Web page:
S.S. Institute of Medical Sciences & Research Centre
Balaji V has completed his MBBS at the age of 23 years from Tamil Nadu Dr. M.G.R. Medical University and is currently pursuing Post-graduation in Pharmacology from Rajiv Gandhi University of Health & Sciences. Currently, he is working on two research projects namely anticonvulsant property of nebivolol and drug utilization pattern in MICU among geriatric population.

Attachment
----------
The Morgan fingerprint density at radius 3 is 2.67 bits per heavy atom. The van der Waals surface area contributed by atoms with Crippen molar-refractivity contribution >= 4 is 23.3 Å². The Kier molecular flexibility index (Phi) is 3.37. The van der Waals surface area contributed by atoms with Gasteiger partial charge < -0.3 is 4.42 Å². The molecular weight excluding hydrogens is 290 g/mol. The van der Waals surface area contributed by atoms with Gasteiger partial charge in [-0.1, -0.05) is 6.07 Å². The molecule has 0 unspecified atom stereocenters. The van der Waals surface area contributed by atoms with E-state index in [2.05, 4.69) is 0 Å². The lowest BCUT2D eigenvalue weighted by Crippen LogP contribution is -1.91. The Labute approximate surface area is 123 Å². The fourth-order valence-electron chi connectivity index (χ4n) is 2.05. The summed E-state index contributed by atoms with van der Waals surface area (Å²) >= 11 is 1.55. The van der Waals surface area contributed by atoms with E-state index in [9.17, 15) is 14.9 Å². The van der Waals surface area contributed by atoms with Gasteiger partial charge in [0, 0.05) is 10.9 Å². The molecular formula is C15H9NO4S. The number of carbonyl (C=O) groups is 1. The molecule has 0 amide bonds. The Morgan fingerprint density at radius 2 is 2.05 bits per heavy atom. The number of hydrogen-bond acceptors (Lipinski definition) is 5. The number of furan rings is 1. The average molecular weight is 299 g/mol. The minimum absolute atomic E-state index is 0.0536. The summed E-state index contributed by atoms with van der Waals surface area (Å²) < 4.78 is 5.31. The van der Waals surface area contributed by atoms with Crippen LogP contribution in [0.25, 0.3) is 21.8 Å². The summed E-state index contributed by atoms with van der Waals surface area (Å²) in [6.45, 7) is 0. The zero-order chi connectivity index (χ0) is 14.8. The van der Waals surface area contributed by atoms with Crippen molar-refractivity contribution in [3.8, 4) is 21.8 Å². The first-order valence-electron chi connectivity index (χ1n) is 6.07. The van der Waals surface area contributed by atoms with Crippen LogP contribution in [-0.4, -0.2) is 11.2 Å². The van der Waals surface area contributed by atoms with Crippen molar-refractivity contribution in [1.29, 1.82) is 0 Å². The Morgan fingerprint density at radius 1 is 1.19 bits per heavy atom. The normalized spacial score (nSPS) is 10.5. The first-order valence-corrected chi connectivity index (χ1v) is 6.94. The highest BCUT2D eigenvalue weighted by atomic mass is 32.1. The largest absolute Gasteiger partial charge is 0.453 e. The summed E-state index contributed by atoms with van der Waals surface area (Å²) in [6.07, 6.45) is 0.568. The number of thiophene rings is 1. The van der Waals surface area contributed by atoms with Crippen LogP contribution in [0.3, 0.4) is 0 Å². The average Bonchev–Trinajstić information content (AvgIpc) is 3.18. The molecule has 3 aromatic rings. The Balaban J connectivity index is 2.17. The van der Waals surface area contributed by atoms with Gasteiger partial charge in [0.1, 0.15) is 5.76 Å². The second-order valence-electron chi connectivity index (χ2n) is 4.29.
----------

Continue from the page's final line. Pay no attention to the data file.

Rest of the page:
Objective: To elucidate the frequency and characteristics of adverse drug events among the patients admitted at a tertiary care teaching Hospital in Karnataka. Materials and Methods: The study was conducted based on the ADRs reported between November 2013 and April 2014 (6 months) to the ADR reporting unit of our hospital. Evaluation of the data was done for frequency of ADRs, drug reaction characteristics and assessing the causality. Results: A total of 71 ADRs which were reported during the 6 months period were evaluated. Of which 34 were females and 27 were male patients. Majority of the reports were Type B reactions (94%). Dermatological system was the commonly affected organ system (87%) in the form of localized or generalized skin rashes followed by GIT (7%) in the form of nausea, vomiting and in some cases diarrhea. Commonest drugs were Antibiotics 40% (Cephalosporins 41%, Fluoroquinolones 17%, Penicillin 10%, Sulfonamides 7%) followed by NSAIDs 35%. Upon causality assessment, majority of the reports were rated as probable (67%). Conclusion: Importance of ADRs is often underestimated. They are common, prolong hospital stay and are unnecessarily expensive. The reaction may vary from self limiting rash to severe life threatening condition. It is therefore important for prescribing clinicians to be aware of the toxic profile of drugs and be vigilant in spontaneously reporting the ADRs for necessary action.